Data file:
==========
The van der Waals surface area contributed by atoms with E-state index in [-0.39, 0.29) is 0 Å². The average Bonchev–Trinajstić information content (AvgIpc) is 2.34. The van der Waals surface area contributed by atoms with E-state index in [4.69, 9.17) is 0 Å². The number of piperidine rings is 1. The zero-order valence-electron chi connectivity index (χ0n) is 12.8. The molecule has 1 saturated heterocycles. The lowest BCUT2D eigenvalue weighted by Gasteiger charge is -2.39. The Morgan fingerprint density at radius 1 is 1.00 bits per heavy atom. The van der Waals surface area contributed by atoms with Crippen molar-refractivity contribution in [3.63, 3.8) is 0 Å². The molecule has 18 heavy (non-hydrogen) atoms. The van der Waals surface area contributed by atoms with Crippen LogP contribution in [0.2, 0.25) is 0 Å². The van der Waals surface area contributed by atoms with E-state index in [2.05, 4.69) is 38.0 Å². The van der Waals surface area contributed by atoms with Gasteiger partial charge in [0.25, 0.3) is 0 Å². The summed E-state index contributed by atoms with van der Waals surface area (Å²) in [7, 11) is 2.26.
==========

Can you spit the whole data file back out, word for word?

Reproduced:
The van der Waals surface area contributed by atoms with E-state index in [-0.39, 0.29) is 0 Å². The average Bonchev–Trinajstić information content (AvgIpc) is 2.34. The van der Waals surface area contributed by atoms with E-state index in [4.69, 9.17) is 0 Å². The number of piperidine rings is 1. The zero-order valence-electron chi connectivity index (χ0n) is 12.8. The molecule has 1 saturated heterocycles. The lowest BCUT2D eigenvalue weighted by Gasteiger charge is -2.39. The Morgan fingerprint density at radius 1 is 1.00 bits per heavy atom. The van der Waals surface area contributed by atoms with Crippen molar-refractivity contribution in [3.63, 3.8) is 0 Å². The molecule has 18 heavy (non-hydrogen) atoms. The van der Waals surface area contributed by atoms with Crippen LogP contribution in [0.2, 0.25) is 0 Å². The van der Waals surface area contributed by atoms with E-state index in [2.05, 4.69) is 38.0 Å². The van der Waals surface area contributed by atoms with Gasteiger partial charge in [0.25, 0.3) is 0 Å². The summed E-state index contributed by atoms with van der Waals surface area (Å²) in [7, 11) is 2.26.